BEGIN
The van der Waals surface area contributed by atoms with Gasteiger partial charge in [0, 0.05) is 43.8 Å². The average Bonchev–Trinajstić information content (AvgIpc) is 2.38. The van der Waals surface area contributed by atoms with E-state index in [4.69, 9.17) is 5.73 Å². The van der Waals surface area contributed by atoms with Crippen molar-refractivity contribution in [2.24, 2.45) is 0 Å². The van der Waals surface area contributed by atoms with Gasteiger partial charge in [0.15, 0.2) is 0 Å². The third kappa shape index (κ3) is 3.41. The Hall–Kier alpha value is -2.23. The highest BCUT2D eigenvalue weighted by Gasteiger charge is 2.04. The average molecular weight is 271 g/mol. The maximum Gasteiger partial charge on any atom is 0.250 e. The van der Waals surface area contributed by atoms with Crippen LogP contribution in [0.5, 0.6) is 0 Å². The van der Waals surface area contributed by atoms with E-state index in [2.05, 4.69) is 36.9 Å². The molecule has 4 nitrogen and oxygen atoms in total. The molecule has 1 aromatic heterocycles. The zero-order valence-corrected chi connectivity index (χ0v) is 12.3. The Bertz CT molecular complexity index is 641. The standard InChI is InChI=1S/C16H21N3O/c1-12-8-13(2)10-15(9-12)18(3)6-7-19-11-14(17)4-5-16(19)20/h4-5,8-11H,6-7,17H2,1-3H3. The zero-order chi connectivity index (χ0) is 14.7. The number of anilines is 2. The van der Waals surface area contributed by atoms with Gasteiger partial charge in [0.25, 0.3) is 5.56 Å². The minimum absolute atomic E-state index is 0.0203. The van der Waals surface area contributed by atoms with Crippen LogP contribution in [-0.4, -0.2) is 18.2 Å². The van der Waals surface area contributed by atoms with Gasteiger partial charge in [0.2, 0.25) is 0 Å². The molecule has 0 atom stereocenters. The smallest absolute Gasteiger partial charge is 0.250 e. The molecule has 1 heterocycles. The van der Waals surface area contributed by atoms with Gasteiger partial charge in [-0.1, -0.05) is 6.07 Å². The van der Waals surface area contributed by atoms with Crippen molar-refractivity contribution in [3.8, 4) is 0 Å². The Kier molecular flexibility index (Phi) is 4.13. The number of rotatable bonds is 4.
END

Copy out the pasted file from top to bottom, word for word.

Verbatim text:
The van der Waals surface area contributed by atoms with Gasteiger partial charge in [0, 0.05) is 43.8 Å². The average Bonchev–Trinajstić information content (AvgIpc) is 2.38. The van der Waals surface area contributed by atoms with E-state index in [4.69, 9.17) is 5.73 Å². The van der Waals surface area contributed by atoms with Crippen molar-refractivity contribution in [2.24, 2.45) is 0 Å². The van der Waals surface area contributed by atoms with Gasteiger partial charge in [0.15, 0.2) is 0 Å². The third kappa shape index (κ3) is 3.41. The Hall–Kier alpha value is -2.23. The highest BCUT2D eigenvalue weighted by Gasteiger charge is 2.04. The average molecular weight is 271 g/mol. The maximum Gasteiger partial charge on any atom is 0.250 e. The van der Waals surface area contributed by atoms with Crippen LogP contribution in [0.5, 0.6) is 0 Å². The van der Waals surface area contributed by atoms with E-state index in [2.05, 4.69) is 36.9 Å². The molecule has 4 nitrogen and oxygen atoms in total. The molecule has 1 aromatic heterocycles. The zero-order valence-corrected chi connectivity index (χ0v) is 12.3. The Bertz CT molecular complexity index is 641. The standard InChI is InChI=1S/C16H21N3O/c1-12-8-13(2)10-15(9-12)18(3)6-7-19-11-14(17)4-5-16(19)20/h4-5,8-11H,6-7,17H2,1-3H3. The zero-order chi connectivity index (χ0) is 14.7. The number of anilines is 2. The van der Waals surface area contributed by atoms with Gasteiger partial charge in [0.25, 0.3) is 5.56 Å². The minimum absolute atomic E-state index is 0.0203. The van der Waals surface area contributed by atoms with Crippen LogP contribution in [-0.4, -0.2) is 18.2 Å². The van der Waals surface area contributed by atoms with Gasteiger partial charge in [0.2, 0.25) is 0 Å². The molecule has 0 atom stereocenters. The smallest absolute Gasteiger partial charge is 0.250 e. The molecule has 1 heterocycles. The van der Waals surface area contributed by atoms with Gasteiger partial charge in [-0.1, -0.05) is 6.07 Å². The van der Waals surface area contributed by atoms with Crippen molar-refractivity contribution in [3.8, 4) is 0 Å². The Kier molecular flexibility index (Phi) is 4.13. The number of rotatable bonds is 4.